Contrary to what Prime Minister Binyamin Netanyahu believes, the main existential threat facing the country is not a nuclear-armed Iran. The real peril is to be found at home: the corrosive effect of the Palestinian problem on Israel's international standing. The devastation caused by Israel's periodic asymmetrical confrontations, combined with the continuing occupation of Palestinian lands and the ever-growing expansion of settlements, has fueled a growing campaign to undermine Israel's legitimacy.
A Greater Israel cannot be anything but an apartheid state, and exclusionary ethnic nationalism of this sort is not sustainable in the 21st century. Israel's Arab subjects will eventually demand equal rights, and as former Israeli Prime Minister Ehud Olmert warned back in 2007, once that happens, "the state of Israel is finished."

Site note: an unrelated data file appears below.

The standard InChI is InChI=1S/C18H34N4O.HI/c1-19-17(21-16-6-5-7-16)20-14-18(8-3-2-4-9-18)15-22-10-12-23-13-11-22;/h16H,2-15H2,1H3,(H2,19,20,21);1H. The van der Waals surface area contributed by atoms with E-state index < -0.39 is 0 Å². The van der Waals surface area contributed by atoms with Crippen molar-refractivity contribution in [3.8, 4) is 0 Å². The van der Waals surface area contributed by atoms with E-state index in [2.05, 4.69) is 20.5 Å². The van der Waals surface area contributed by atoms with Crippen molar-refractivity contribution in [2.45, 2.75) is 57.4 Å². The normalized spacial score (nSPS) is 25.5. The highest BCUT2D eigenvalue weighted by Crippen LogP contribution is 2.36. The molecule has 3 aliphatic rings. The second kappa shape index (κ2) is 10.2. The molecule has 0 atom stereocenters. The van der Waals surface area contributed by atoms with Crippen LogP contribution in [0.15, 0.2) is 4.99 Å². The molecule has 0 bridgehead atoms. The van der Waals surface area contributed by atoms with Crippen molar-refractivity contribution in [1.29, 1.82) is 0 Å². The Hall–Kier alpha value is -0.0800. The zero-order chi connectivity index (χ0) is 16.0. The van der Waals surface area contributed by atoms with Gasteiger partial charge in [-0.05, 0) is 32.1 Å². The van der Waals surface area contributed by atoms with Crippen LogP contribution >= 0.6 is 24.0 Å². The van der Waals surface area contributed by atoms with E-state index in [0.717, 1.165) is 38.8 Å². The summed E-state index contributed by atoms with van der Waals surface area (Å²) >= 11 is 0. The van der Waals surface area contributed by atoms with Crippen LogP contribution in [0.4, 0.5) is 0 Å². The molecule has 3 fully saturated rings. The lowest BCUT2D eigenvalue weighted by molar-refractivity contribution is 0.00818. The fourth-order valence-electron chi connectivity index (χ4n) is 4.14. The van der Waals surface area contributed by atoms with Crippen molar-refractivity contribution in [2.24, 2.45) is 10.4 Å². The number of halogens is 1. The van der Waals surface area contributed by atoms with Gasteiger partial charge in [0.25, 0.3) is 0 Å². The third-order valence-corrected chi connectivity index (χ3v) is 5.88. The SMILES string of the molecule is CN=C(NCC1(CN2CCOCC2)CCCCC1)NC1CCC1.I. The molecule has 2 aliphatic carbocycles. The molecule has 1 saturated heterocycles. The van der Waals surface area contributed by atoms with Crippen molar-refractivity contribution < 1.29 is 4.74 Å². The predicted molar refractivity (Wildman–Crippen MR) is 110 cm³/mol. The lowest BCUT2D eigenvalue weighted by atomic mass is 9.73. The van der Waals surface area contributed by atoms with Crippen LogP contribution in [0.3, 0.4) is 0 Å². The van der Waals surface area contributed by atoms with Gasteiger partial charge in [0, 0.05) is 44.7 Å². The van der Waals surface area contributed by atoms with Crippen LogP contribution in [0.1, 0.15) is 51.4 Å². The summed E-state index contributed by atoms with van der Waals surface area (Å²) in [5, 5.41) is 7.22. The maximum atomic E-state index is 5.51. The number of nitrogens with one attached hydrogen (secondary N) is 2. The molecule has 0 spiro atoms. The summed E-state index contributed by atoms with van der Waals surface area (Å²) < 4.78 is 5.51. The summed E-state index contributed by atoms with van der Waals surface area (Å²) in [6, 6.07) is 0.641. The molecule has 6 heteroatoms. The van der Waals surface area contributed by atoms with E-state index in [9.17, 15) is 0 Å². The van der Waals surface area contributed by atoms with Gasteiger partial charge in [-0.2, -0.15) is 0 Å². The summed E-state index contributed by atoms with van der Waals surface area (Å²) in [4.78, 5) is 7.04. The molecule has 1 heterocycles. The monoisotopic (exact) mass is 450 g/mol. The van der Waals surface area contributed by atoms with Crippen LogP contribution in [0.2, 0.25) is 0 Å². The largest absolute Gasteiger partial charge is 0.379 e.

This is the fifth major assault in nine years. When and how it will end is unclear, but here's what we know for certain: No good will come from this madness; there will be no winners; and when the dust settles and the tears dry, Palestinians and Israelis will be more embittered and will feel less secure.
Much to Netanyahu's dismay, the United States has to now work with Iran to combat ISIS advances in the Middle East. The US and Iran share a common enemy in Al Qaeda and ISIS. The US can no longer view Iran as the greatest threat to world peace or be spending so much diplomatic capital nursing the peace process.